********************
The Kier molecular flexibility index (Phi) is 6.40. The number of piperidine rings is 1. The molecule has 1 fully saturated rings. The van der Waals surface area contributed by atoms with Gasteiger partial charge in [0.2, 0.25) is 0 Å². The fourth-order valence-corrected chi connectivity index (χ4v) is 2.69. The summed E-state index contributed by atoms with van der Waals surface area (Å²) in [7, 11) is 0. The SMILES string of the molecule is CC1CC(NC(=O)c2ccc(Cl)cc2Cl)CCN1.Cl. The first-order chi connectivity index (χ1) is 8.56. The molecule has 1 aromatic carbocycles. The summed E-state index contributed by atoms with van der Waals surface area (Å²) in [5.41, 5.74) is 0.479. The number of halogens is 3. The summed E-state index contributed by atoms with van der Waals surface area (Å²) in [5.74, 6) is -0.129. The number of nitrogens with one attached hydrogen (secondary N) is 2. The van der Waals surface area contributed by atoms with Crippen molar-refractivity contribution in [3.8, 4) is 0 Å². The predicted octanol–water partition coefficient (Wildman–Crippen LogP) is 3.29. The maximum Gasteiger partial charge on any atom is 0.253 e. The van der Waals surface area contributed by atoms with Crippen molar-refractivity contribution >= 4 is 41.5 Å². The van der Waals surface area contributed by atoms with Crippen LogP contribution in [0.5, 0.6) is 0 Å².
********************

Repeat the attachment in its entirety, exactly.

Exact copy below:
The Kier molecular flexibility index (Phi) is 6.40. The number of piperidine rings is 1. The molecule has 1 fully saturated rings. The van der Waals surface area contributed by atoms with Gasteiger partial charge in [0.2, 0.25) is 0 Å². The fourth-order valence-corrected chi connectivity index (χ4v) is 2.69. The summed E-state index contributed by atoms with van der Waals surface area (Å²) in [7, 11) is 0. The SMILES string of the molecule is CC1CC(NC(=O)c2ccc(Cl)cc2Cl)CCN1.Cl. The first-order chi connectivity index (χ1) is 8.56. The molecule has 1 aromatic carbocycles. The summed E-state index contributed by atoms with van der Waals surface area (Å²) in [5.41, 5.74) is 0.479. The number of halogens is 3. The summed E-state index contributed by atoms with van der Waals surface area (Å²) in [5.74, 6) is -0.129. The number of nitrogens with one attached hydrogen (secondary N) is 2. The van der Waals surface area contributed by atoms with Crippen molar-refractivity contribution in [3.8, 4) is 0 Å². The predicted octanol–water partition coefficient (Wildman–Crippen LogP) is 3.29. The maximum Gasteiger partial charge on any atom is 0.253 e. The van der Waals surface area contributed by atoms with Crippen molar-refractivity contribution >= 4 is 41.5 Å². The van der Waals surface area contributed by atoms with Crippen LogP contribution in [0.5, 0.6) is 0 Å².